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Marines of Marine Aviation Weapons and Tactics Squadron 1 prepare for flight aboard an MV-22B Osprey at Marine Corps Air Station Yuma, Ariz., on April 08, 2022.

Marines of Marine Aviation Weapons and Tactics Squadron 1 prepare for flight aboard an MV-22B Osprey at Marine Corps Air Station Yuma, Ariz., on April 08, 2022. (Ruben Padilla/U.S. Marine Corps)

A Marine Corps MV-22B Osprey crashed Wednesday afternoon in Southern California about 35 miles from the Mexican border, killing as many as four people on board, according to an area media report.

The Osprey, assigned to a squadron in Marine Aircraft Group 39 at Marine Corps Air Station Camp Pendleton, went down around 12:25 p.m. near Glamis, Calif., according to a tweet Wednesday afternoon by the Marine Corps.

The Corps said it was waiting for further information on the five Marines aboard the tiltrotor aircraft. But the Los Angeles Times, citing a “federal source who spoke on condition of anonymity,” reported that four people on board were killed.

Glamis, Calif., is about 30 miles from the border with Mexico and about 50 miles from Yuma, Ariz. The North Algodones Dunes Wilderness, or the Glamis Dunes, are nearby.

Reports that the Osprey carried nuclear material on board were incorrect, according to the Marine Corps tweet. It did not elaborate.

A spokesperson from 3rd Marine Aircraft Wing at Marine Corps Air Station Miramar in San Diego had not responded to an email from Stars and Stripes by 8 p.m. Wednesday in California.

Emergency personnel with the Imperial County Fire Department and a federal fire department responded shortly after noon to the crash site in the vicinity of Coachella Canal Road and Highway 79, according to a tweet by Naval Air Facility El Centro, Calif., about 45 miles southeast of Glamis.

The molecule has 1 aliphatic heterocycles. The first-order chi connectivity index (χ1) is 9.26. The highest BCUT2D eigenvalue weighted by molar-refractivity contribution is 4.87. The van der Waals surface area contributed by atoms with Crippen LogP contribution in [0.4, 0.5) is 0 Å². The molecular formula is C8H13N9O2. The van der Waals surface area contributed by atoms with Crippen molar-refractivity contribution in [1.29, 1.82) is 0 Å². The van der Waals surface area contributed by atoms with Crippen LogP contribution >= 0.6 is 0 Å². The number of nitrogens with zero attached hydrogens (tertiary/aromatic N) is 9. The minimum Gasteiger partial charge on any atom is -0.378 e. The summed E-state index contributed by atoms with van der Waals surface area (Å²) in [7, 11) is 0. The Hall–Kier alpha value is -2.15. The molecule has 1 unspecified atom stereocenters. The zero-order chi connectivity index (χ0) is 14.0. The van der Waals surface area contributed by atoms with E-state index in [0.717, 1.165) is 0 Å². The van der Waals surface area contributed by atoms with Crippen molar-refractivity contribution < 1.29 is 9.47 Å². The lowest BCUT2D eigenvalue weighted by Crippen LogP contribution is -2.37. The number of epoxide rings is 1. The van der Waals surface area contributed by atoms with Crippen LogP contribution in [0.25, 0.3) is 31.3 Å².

Video footage posted by News 11 Yuma, Ariz., of emergency vehicles by the crash site show a sign that reads, “Danger. Military training in progress. Do not enter.”

The 3rd Marine Aircraft Wing also has units at Marine Corps Air Station Yuma and in California at Marine Corps Air Ground Combat Center Twentynine Palms.

The Osprey is the second military aircraft to fall in Southern California this month.

A Navy pilot was killed June 3 when his F/A-18 Super Hornet came down near Trona. Lt. Richard Bullock was on a routine training mission when the Super Hornet crashed around 2:30 p.m. in a remote section of the Mojave Desert, according to the Navy.

Bullock was assigned to Strike Fighter Squadron 113 at Naval Air Station Lemoore, about 40 miles southwest of Fresno, Calif. Trona is about 300 miles northwest of Glamis.

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Wyatt Olson is based in the Honolulu bureau, where he has reported on military and security issues in the Indo-Pacific since 2014. He was Stars and Stripes’ roving Pacific reporter from 2011-2013 while based in Tokyo. He was a freelance writer and journalism teacher in China from 2006-2009.
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